Spiderman is Sean’s favourite super hero. We didn’t get to see these films together, but we did get to see Julie Taylor’s Spiderman: Turn Off The Dark on Broadway. The mounting of it was plagued with difficulty because the stunts were so technical and precise, but seeing Spiderman actually swinging from webs and being dazzled by aerial fight scenes was worth it. With music from U2’s Bono and The Edge, it was a rock-opera-circus show, and a lot of fun. Reeve Carney played Peter Parker, who you may know from Penny Dreadful.
What Sean and I have seen is basically every other comic book movie released since we were together, including those not-very-good Amazing Spider-Man ones with Andrew Garfield. Sean is a comic book lover from way back, having spent hard-earned paper route money on them every time he could convince his dad to drive him to his favourite store in Toronto. His mother made costumes for him and his brothers, and he even got suspended from school over a comic that he drew when he was a teenager (one of his co-conspirators now writes for Marvel and has his own graphic novel series).
So what better way to celebrate Sean’s 40th birthday than with a super hero party? The dude’s in good company. Joe Manganiello, who played Flash Thompson in the 2002 Spider-Man, also turns 40 this year (and will play Deathstroke in The Batman). Corey Stoll, who played Yellowjacket in Ant-Man, turned 40 this year, and so did Michael Pena from the same film. Alicia Silverstone, aka Batgirl, turned 40, and so did Colin Farrell, who played Bullseye, a character that first appeared in the Daredevil series 40 years ago this year. Benedict Cumberbatch (Dr Strange himself) also turned 40 this year, as did Green Lantern\Deadpool, Ryan Reynolds. So it’s a big year for lots of super heroes, but I’m most proud of the one who wears a suit to work rather than tights and fights for justice in a courtroom instead of in the sky. We’ll be toasting him with cocktails like Spidey’s Love Potion, and Superman’s Kryptonite, and they’ll come in little caped cups, just a friendly neighbourhood shindig to celebrate my favourite Asshole. xo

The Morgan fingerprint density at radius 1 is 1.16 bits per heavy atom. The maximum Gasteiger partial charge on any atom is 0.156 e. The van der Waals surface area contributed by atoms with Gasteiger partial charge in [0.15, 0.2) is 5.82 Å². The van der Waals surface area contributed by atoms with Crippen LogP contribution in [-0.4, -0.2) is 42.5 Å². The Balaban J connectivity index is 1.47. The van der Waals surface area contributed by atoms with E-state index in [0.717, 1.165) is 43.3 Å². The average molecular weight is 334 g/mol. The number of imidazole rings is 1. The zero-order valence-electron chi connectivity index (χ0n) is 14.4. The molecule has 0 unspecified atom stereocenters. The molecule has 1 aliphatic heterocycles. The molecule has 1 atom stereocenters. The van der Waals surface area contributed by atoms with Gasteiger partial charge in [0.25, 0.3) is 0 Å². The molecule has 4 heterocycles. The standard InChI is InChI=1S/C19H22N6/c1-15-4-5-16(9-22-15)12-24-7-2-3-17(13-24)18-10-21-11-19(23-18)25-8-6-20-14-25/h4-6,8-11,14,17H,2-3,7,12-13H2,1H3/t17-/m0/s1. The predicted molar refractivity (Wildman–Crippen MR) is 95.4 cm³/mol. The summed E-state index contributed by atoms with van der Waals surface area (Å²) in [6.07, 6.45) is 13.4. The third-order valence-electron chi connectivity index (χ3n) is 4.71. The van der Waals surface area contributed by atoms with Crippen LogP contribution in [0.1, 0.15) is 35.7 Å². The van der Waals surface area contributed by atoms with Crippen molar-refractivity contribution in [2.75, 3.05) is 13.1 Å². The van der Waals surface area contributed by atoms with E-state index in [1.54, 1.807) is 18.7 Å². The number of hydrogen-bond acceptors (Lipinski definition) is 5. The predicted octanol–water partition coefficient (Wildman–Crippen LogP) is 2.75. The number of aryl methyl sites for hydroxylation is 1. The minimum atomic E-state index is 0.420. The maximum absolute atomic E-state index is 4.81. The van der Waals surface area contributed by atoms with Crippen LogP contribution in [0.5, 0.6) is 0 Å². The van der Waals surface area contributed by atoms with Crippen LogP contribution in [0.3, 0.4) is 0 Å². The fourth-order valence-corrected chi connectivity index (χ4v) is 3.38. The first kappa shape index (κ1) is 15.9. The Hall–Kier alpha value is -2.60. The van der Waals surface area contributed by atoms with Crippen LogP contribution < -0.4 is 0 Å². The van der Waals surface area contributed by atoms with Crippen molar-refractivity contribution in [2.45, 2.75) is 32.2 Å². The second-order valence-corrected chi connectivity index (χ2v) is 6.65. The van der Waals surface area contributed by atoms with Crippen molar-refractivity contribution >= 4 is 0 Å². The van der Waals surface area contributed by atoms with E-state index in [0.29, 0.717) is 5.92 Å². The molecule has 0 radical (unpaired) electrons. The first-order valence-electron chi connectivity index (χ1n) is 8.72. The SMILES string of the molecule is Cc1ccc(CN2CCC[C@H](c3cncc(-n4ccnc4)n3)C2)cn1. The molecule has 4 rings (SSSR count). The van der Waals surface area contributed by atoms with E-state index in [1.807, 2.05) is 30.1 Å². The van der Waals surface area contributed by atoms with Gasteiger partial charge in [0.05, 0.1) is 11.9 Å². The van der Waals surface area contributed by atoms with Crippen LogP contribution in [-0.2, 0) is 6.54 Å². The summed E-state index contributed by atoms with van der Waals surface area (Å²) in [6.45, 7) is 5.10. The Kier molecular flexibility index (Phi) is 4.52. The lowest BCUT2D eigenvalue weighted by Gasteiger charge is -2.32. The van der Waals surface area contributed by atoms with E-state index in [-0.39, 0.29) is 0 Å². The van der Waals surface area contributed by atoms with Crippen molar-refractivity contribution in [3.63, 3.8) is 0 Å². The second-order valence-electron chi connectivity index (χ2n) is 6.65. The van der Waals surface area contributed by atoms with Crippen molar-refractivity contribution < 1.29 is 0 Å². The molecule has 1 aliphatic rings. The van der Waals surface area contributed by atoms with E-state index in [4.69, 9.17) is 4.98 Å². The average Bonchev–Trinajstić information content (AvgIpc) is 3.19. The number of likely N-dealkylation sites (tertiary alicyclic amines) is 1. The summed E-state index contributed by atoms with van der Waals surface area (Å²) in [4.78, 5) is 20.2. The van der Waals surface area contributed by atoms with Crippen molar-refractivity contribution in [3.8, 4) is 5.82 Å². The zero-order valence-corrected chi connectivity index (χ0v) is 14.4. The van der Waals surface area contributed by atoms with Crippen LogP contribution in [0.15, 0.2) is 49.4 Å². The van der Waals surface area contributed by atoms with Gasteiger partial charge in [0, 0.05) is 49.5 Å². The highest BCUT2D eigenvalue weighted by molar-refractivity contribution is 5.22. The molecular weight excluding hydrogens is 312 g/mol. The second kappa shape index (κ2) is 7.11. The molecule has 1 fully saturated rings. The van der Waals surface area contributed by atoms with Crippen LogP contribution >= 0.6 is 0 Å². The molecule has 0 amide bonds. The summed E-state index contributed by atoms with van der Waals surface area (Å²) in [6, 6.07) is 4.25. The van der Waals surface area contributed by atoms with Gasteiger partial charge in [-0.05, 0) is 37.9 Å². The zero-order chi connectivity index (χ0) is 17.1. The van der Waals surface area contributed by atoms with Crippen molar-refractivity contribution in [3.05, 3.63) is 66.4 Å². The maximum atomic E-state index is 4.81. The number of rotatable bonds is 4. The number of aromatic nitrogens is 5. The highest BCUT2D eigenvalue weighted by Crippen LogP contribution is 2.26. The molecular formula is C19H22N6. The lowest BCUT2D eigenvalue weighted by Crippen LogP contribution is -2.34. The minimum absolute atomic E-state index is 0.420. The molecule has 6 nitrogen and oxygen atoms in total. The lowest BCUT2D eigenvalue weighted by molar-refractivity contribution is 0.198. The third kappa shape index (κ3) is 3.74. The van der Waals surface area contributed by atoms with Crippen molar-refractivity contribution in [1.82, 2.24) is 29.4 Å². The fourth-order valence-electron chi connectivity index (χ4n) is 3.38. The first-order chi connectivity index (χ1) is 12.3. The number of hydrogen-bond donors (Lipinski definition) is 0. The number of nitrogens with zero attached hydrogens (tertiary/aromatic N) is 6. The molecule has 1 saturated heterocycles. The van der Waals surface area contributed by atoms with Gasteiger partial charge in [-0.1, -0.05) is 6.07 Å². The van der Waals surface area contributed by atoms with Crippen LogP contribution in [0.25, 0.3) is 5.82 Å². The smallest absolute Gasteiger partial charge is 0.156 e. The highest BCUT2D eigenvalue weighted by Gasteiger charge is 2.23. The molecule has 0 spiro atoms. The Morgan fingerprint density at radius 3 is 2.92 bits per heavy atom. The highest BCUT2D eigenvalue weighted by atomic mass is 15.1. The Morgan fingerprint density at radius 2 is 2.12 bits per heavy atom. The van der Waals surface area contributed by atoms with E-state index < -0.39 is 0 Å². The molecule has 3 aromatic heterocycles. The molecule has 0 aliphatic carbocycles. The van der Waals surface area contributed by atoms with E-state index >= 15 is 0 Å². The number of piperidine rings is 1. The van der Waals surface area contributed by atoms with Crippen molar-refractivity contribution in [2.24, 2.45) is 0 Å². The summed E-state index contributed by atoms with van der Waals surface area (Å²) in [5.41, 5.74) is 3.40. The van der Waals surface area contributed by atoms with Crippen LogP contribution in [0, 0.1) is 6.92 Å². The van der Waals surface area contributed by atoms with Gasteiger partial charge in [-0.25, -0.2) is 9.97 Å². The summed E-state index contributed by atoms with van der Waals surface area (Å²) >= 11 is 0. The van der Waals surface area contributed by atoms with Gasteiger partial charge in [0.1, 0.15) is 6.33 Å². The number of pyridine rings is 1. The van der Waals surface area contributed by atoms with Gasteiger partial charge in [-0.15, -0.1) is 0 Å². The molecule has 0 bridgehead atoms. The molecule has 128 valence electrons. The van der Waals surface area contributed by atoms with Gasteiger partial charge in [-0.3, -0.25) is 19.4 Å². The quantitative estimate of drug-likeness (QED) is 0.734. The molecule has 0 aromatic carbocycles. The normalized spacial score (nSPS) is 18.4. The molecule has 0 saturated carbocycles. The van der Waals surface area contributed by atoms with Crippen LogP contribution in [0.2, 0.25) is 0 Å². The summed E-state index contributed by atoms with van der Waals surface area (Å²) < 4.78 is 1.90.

Huge Happy Birthday to Sean have a great spidey~time xx
One of your most enticing reviews. Pass on a happy birthday to Sean; the forties are so under-estimated.
Happy Birthday Sean, who is, in my book, a writing super-hero! ❤ you all
Happy Birthday Sean!
I thought Toby’s Spiderman was the best … jury’s still out on the new kid on the block, but I’m optimistic. 🙂
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I hadn’t known that about Simmons – he stole every scene he was in for me!
Nice blast-from-the-past review Jay! I really enjoyed the first Raimi’s Spidey movie though the second one in the franchise is my fave. Happy 40th Birthday, Sean!! Many happy returns!
First two Raimi Spider-Man flicks were ace. Second was the highlight… Third one not so much. Haven’t seen the ‘reboot’, though a friend assures me it should have been titled Decidedly Average Spider-Man. The live action experience sounds ace!
… and happy birthday Sean!
Wow, this review took me way back. In some ways it seems so long ago, and in others, not so much. I remember how huge these films were when they came out.
Happy Birthday to Sean. Hope you guys have a great time!
Great origin story and it’s still fun to watch, I kinda slightly prefer Amazing Spiderman over this version but I’d happily watch both any time they’re on tv.
I really enjoyed this review! The first Spider-Man was so good, brings back memories.
Happy birthday to Sean! 🙂
Happy Belated Birthday, Sean!
On a side-note, I really want a Spider-Man movie with Charlie Sheen in the role. I don’t mean 80s Sheen. I mean have him, and Peter Parker, right now as an old through-with-the-world burnout. Add in Nic Cage as a batshit insane Goblin with at least 2 or 3 scenes of him going Nic Cage and I’m there. It would be so awesomely awful!
You know, this really really intrigues me in a weird way. Awesomely awful is probably right on the money.
p.s. You aren’t belated yet – we celebrated with friends early because we’ll be in Hawaii for the actual birthday.
I loved this spiderman film so much, I’ll never forget going to see it. I think it set a great standard for all other superhero films. Tobey has been the best spiderman for sure!